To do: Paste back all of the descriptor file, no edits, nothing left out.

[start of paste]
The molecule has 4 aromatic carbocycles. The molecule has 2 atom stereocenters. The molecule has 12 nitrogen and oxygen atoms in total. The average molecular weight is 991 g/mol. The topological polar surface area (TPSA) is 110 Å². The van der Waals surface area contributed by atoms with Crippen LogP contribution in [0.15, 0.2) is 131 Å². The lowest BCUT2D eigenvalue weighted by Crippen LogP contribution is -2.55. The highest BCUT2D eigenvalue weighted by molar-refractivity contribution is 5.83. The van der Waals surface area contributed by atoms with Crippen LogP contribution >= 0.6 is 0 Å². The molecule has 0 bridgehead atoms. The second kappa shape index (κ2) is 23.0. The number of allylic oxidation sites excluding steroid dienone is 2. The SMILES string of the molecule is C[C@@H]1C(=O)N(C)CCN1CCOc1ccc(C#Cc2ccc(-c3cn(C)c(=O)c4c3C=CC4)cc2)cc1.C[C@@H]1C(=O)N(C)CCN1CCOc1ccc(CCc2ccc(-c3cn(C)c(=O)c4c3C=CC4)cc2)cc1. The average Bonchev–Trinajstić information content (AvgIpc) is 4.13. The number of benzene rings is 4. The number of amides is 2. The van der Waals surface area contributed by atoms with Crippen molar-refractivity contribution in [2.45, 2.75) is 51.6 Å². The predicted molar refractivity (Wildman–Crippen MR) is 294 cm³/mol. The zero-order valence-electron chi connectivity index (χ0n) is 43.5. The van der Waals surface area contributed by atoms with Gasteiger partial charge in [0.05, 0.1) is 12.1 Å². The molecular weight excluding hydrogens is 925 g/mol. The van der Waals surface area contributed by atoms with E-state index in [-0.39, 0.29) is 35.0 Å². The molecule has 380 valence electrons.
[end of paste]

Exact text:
The molecule has 4 aromatic carbocycles. The molecule has 2 atom stereocenters. The molecule has 12 nitrogen and oxygen atoms in total. The average molecular weight is 991 g/mol. The topological polar surface area (TPSA) is 110 Å². The van der Waals surface area contributed by atoms with Crippen LogP contribution in [0.15, 0.2) is 131 Å². The lowest BCUT2D eigenvalue weighted by Crippen LogP contribution is -2.55. The highest BCUT2D eigenvalue weighted by molar-refractivity contribution is 5.83. The van der Waals surface area contributed by atoms with Crippen LogP contribution >= 0.6 is 0 Å². The molecule has 0 bridgehead atoms. The second kappa shape index (κ2) is 23.0. The number of allylic oxidation sites excluding steroid dienone is 2. The SMILES string of the molecule is C[C@@H]1C(=O)N(C)CCN1CCOc1ccc(C#Cc2ccc(-c3cn(C)c(=O)c4c3C=CC4)cc2)cc1.C[C@@H]1C(=O)N(C)CCN1CCOc1ccc(CCc2ccc(-c3cn(C)c(=O)c4c3C=CC4)cc2)cc1. The average Bonchev–Trinajstić information content (AvgIpc) is 4.13. The number of benzene rings is 4. The number of amides is 2. The van der Waals surface area contributed by atoms with Crippen molar-refractivity contribution in [2.45, 2.75) is 51.6 Å². The predicted molar refractivity (Wildman–Crippen MR) is 294 cm³/mol. The zero-order valence-electron chi connectivity index (χ0n) is 43.5. The van der Waals surface area contributed by atoms with Gasteiger partial charge in [0.05, 0.1) is 12.1 Å². The molecular weight excluding hydrogens is 925 g/mol. The van der Waals surface area contributed by atoms with E-state index in [-0.39, 0.29) is 35.0 Å². The molecule has 380 valence electrons.